We started our trip to Asia in Singapore. The tiny city state often makes the list of great food cities, which I wholeheartedly support, but is usually seen more as layover stop than the destination. I’ve heard it described as sterile, full of modern skyscrapers, and at worst, boring. These critiques seem to come mostly from Singapore’s recent transformation and the modern city center that’s grown out of it, but focusing exclusively on that view of Singapore, misses the point.
This year marks Singapore’s 50th anniversary of independence. Founded as a British colonial trading post due to its strategic position at the southernmost tip of the Malay peninsula, Singapore’s importance and wealth grew quickly. It’s often called the Asian Miracle for it’s dramatic ascent to join the ranks of the richest nations worldwide. It gained independence from the Crown and after a short, but unsuccessful merger with Malaysia, and became a sovereign, independent nation on August 9, 1965.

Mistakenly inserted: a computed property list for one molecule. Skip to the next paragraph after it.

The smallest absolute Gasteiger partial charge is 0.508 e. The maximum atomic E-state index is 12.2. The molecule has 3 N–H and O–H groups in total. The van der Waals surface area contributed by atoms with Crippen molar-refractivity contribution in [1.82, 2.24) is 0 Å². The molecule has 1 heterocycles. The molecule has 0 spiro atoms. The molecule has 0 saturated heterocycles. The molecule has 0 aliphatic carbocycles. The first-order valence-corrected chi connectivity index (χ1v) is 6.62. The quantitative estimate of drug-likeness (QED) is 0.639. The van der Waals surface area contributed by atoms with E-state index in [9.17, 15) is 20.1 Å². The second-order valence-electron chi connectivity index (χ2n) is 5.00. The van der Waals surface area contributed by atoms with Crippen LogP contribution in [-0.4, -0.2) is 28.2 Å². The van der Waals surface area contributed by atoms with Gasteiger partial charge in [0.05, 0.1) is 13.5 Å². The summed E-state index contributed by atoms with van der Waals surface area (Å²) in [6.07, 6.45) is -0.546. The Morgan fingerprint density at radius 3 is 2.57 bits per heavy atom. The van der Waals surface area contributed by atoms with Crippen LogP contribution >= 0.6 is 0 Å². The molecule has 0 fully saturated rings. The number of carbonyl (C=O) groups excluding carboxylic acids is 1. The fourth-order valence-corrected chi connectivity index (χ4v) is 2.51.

It’s first prime minister, Lee Kuan Yew a member of the People’s Action Party, then proceeded to rule the country for 31 years. He died earlier this year at the age of 91, bringing widespread international reflection on his legacy. Whether you emphasize the incredible cultural and economic progress he oversaw in the course of one generation or the strong arm, nanny state tactics of his tenure, it’s still hard to argue with his success. Singapore is now a major player on the world stage, even without significant natural resources.
What makes Singapore a fun place to visit, is it’s diverse population (Chinese, Indian, and Malay), the incredible food, and the way it’s colonial and meteoric modern history compliment each other. It’s a melting pot of Asian cultures whose distinct neighborhoods are easily navigated by spectacularly efficient (air-conditioned!) public transit.
Below are a few of my favorite photos, mostly from Singapore’s Little India, Chinatown, and Malay neighborhoods.